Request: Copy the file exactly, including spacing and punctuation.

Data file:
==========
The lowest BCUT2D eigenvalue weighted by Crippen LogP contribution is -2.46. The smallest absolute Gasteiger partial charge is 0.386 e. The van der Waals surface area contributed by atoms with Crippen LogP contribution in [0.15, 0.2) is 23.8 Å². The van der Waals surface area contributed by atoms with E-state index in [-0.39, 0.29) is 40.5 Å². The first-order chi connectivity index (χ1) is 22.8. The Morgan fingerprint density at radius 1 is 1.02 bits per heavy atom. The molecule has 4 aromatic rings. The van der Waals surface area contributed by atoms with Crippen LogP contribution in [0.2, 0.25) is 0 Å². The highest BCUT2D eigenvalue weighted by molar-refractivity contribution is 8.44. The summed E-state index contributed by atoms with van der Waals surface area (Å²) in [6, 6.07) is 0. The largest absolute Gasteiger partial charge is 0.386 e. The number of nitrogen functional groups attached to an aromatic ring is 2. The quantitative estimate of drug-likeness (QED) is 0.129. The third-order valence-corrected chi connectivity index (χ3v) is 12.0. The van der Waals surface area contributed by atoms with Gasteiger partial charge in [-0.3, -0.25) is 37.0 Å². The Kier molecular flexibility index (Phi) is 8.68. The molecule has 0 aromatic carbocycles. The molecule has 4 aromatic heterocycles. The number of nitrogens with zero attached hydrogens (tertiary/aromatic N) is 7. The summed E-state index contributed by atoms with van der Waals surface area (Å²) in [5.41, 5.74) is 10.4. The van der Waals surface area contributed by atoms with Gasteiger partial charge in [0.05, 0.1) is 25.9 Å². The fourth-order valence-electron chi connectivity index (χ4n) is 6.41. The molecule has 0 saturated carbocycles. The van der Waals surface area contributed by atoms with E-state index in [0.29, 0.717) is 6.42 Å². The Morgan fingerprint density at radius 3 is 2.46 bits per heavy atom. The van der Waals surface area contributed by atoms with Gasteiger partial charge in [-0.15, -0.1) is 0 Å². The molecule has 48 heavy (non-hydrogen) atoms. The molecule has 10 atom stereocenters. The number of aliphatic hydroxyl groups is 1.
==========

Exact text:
The lowest BCUT2D eigenvalue weighted by Crippen LogP contribution is -2.46. The smallest absolute Gasteiger partial charge is 0.386 e. The van der Waals surface area contributed by atoms with Crippen LogP contribution in [0.15, 0.2) is 23.8 Å². The van der Waals surface area contributed by atoms with E-state index in [-0.39, 0.29) is 40.5 Å². The first-order chi connectivity index (χ1) is 22.8. The Morgan fingerprint density at radius 1 is 1.02 bits per heavy atom. The molecule has 4 aromatic rings. The van der Waals surface area contributed by atoms with Crippen LogP contribution in [0.2, 0.25) is 0 Å². The highest BCUT2D eigenvalue weighted by molar-refractivity contribution is 8.44. The summed E-state index contributed by atoms with van der Waals surface area (Å²) in [6, 6.07) is 0. The largest absolute Gasteiger partial charge is 0.386 e. The number of nitrogen functional groups attached to an aromatic ring is 2. The quantitative estimate of drug-likeness (QED) is 0.129. The third-order valence-corrected chi connectivity index (χ3v) is 12.0. The van der Waals surface area contributed by atoms with Gasteiger partial charge in [-0.3, -0.25) is 37.0 Å². The Kier molecular flexibility index (Phi) is 8.68. The molecule has 0 aromatic carbocycles. The molecule has 4 aromatic heterocycles. The number of nitrogens with zero attached hydrogens (tertiary/aromatic N) is 7. The summed E-state index contributed by atoms with van der Waals surface area (Å²) in [5.41, 5.74) is 10.4. The van der Waals surface area contributed by atoms with Gasteiger partial charge in [0.05, 0.1) is 25.9 Å². The fourth-order valence-electron chi connectivity index (χ4n) is 6.41. The molecule has 0 saturated carbocycles. The van der Waals surface area contributed by atoms with E-state index in [0.29, 0.717) is 6.42 Å². The Morgan fingerprint density at radius 3 is 2.46 bits per heavy atom. The van der Waals surface area contributed by atoms with Gasteiger partial charge in [-0.15, -0.1) is 0 Å². The molecule has 48 heavy (non-hydrogen) atoms. The molecule has 10 atom stereocenters. The number of aliphatic hydroxyl groups is 1.